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Hyper-active Governance
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Book description

Hyper-active governance is a new way of thinking about governing that puts debates over expertise at the heart. Contemporary governing requires delegation to experts, but also increases demands for political accountability. In this context, politicians and experts work together under political stress to adopt different governing relationships that appear more 'hands-off' or 'hands-on'. These approaches often serve to displace profound social and economic crises. Only a genuinely collaborative approach to governing, with an inclusive approach to expertise, can create democratically legitimate and effective governance in our accelerating world. Using detailed case studies and global datasets in various policy areas including medicines, flooding, water resources, central banking and electoral administration, the book develops a new typology of modes of governing. Drawing from innovative social theory, it breathes new life into debates about expert forms of governance and how to achieve real paradigm shifts in how we govern our increasingly hyper-active world.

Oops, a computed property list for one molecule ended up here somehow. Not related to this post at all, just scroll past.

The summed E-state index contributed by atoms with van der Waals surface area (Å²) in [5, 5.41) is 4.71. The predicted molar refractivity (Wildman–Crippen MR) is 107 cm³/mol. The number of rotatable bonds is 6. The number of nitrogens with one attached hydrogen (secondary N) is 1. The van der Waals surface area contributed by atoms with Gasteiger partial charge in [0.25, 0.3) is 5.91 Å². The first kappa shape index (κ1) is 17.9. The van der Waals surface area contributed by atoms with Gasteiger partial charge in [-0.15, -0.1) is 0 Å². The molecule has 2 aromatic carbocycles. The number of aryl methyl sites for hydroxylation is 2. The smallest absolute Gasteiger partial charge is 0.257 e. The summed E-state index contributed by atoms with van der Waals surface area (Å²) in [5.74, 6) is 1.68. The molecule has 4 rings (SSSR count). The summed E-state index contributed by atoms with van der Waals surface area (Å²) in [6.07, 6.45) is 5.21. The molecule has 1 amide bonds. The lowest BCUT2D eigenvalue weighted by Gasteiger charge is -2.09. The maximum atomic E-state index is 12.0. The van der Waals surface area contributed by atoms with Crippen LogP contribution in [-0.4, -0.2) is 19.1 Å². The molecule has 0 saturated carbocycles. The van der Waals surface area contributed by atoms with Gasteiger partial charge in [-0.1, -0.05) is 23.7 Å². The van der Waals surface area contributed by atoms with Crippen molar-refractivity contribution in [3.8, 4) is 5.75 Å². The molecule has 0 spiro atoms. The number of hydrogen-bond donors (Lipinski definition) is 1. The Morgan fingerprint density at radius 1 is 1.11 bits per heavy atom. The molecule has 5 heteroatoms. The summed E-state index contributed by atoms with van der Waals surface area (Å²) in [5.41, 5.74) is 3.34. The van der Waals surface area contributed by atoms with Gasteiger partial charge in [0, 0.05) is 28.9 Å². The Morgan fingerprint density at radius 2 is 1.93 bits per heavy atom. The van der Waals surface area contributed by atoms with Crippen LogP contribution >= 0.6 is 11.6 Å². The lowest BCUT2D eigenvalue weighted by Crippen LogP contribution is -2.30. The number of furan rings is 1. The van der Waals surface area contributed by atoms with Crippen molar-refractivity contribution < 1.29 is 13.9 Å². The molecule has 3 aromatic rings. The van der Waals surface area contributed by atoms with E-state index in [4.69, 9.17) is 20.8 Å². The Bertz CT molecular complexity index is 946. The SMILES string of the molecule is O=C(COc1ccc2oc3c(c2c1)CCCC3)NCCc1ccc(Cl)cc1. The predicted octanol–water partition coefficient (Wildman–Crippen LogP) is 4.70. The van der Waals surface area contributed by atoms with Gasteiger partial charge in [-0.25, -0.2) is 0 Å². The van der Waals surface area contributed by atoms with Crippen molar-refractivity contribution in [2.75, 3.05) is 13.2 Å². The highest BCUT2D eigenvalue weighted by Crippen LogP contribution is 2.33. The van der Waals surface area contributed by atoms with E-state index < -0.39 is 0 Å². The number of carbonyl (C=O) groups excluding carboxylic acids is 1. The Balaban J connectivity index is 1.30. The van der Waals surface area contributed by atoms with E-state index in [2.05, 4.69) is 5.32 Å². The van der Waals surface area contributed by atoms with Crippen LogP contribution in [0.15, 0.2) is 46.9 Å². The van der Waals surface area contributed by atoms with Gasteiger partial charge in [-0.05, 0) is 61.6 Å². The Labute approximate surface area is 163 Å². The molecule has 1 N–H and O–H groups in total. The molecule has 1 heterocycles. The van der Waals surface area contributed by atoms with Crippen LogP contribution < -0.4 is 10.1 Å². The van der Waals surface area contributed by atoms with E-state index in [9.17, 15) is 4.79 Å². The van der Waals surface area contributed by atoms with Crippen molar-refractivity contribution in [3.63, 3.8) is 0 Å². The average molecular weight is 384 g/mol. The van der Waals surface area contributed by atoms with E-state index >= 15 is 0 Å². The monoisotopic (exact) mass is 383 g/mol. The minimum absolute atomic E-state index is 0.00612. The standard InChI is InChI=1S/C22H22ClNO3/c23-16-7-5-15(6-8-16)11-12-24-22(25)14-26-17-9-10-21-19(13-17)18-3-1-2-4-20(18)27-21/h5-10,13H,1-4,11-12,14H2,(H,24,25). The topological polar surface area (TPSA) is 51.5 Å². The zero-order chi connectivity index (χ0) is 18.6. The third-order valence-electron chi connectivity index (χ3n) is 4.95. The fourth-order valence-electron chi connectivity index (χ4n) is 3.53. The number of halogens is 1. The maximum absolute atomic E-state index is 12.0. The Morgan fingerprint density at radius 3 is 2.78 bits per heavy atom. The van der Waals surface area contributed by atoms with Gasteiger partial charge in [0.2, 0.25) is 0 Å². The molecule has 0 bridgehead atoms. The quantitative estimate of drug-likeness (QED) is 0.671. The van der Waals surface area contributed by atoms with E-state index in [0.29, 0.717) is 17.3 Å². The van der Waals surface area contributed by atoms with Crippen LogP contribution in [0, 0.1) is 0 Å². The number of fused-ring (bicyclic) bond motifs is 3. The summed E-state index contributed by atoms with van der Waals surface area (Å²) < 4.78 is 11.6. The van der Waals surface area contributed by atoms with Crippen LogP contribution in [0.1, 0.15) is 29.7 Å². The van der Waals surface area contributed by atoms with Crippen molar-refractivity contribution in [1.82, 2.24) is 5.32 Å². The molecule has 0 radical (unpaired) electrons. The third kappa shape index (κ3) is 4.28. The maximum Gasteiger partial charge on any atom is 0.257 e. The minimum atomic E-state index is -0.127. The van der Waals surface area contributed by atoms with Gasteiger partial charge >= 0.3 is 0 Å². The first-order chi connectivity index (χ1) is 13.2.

Reviews

‘Hyper-active Governance makes a timely intervention in contemporary debates about the place of expertise in policy making. This book draws on detailed case studies to question assumptions about the dynamics of technocratic depoliticisation. It offers a novel framework through which to understand how knowledge and expertise are legitimated in the context of hyper-mediatisation and declining trust. It makes important reading for all scholars interested in the relationship between governance and expertise.'

John Boswell - University of Southampton

‘Experts rule! And can be ruled. Nowadays experts are intrinsic to governance when everyday publics often resent them or are sceptical of their contribution. Governments become ‘hyper-active' managing this contradiction. Matthew Wood creates new concepts and builds theory to explain how and why governments seek to maintain their authority when they delegate decisions to experts yet are also compelled to interfere in experts' decisions to shield themselves from public criticism. This book is essential reading for understanding the pathologies of contemporary governance.'

Diane Stone - University of Canberra

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